I’m not entirely sure how to refer to this book. Drawn & Quarterly published The Selves back in 2010, making me wanting to call it a comic book. However, it’s not a narrative in any traditional sense, and Sonja Ahlers isn’t a cartoonist. She’s a poet and visual artist known for her DIY style, collecting and rearranging found images to create provocative and feminist collages. This book is no different from those installation pieces.
The Selves is an examination of the role of women in pop culture. Collaging clippings of Princess Diana, Marilyn Monroe, a young Angelina Jolie, babies, children, fashion of the ‘70s and ‘80s, hamsters, kittens, and quotes from Sylvia Plath and Kate Bush, Ahlers attempts to create a portrait of the woman based on how they are portrayed in the media. As the title suggests, that single portrait is put together by many different versions of the self, creating a schizophrenic identity of the woman today. This book is the diary of the young girl; a portrait emulating the feeling of anxiety between her public and private self.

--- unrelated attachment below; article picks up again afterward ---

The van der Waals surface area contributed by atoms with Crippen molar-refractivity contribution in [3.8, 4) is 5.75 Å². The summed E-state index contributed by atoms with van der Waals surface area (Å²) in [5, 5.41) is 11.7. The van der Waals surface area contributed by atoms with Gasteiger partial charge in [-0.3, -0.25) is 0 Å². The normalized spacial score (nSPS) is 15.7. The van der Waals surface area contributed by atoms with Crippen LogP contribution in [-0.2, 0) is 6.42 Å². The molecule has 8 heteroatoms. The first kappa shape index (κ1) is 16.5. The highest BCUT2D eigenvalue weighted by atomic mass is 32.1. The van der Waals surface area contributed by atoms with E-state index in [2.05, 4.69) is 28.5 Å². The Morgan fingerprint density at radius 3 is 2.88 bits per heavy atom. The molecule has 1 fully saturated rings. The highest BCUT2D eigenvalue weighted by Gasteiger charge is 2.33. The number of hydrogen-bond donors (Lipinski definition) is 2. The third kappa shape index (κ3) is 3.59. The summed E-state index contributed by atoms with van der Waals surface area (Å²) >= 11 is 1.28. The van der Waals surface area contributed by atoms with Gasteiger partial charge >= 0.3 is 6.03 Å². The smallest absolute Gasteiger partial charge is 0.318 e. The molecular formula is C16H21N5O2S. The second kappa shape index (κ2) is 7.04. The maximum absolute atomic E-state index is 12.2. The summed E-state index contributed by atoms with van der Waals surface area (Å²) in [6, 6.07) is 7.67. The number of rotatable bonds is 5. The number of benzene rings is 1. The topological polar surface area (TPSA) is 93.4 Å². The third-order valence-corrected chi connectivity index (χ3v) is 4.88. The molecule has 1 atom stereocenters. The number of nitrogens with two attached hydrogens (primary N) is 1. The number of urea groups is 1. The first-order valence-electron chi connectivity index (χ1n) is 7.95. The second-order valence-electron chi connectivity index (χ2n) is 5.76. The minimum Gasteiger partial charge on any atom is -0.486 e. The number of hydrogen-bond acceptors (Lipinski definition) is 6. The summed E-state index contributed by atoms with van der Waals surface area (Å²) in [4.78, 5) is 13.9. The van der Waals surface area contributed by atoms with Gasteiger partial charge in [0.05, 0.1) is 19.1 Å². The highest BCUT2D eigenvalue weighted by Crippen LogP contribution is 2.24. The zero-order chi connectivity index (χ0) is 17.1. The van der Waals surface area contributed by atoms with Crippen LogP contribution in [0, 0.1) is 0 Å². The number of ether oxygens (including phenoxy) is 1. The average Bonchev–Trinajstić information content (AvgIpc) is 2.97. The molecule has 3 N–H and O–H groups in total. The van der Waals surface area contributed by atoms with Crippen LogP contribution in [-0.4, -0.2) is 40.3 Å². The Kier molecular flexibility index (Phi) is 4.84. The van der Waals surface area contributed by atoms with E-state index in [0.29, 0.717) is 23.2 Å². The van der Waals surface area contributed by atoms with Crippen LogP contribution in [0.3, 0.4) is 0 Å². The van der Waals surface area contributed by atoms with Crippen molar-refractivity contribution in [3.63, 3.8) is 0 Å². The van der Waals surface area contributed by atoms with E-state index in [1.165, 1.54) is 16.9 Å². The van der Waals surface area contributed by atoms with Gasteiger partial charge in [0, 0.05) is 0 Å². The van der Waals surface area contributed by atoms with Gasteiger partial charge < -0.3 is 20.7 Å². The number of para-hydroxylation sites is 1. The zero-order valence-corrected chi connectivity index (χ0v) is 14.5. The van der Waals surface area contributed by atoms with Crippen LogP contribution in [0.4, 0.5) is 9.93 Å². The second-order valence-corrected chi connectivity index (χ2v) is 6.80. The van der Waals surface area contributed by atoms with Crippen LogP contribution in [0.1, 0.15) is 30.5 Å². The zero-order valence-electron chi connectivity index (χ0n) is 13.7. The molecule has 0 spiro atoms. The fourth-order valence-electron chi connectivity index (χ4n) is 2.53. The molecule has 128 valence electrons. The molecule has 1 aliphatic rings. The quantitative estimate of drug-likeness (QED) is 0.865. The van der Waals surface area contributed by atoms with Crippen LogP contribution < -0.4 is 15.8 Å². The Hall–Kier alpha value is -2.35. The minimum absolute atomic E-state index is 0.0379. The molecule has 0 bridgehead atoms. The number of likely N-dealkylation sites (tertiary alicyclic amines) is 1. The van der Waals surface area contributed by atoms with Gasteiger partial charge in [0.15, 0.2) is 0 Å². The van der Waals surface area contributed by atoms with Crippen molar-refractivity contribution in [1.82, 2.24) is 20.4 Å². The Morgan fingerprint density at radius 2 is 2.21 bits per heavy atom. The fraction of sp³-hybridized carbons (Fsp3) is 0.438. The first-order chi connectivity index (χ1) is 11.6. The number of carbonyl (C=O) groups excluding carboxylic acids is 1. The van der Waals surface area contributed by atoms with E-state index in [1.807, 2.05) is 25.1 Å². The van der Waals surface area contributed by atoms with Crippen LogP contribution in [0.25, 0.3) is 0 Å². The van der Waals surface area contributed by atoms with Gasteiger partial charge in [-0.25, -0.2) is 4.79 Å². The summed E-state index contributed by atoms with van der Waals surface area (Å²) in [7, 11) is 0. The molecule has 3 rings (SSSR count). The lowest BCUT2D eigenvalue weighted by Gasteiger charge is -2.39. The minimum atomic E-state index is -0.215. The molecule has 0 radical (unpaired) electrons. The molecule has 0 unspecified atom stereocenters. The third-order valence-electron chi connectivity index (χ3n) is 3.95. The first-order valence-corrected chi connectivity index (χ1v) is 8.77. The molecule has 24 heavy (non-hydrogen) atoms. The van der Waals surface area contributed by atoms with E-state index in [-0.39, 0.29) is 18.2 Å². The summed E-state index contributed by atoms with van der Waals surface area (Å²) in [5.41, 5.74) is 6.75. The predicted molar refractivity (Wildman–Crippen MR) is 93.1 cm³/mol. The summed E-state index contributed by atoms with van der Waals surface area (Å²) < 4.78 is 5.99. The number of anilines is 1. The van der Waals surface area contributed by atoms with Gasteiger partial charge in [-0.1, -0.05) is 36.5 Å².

Visually, it is stunning. I would describe the artwork of The Selves as leather and lace. Ahlers uses the underground, punk-rock style of the zine and brings a sense of delicacy to it with overtly feminine clippings and photographs as well as including her own handwritten cursive and watercolors. The combination of these forms brings a sense of witticism on its own, but Ahlers has a knack for creating humorous compositions that carry a lingering sense of vulnerability and heartbreak.
Living in the midst of social networks and blogs where we are all consciously constructing our public personas, The Selves is a smart, funny, and intriguing look on how the external feminine self is put together and the tension it creates with the internal self.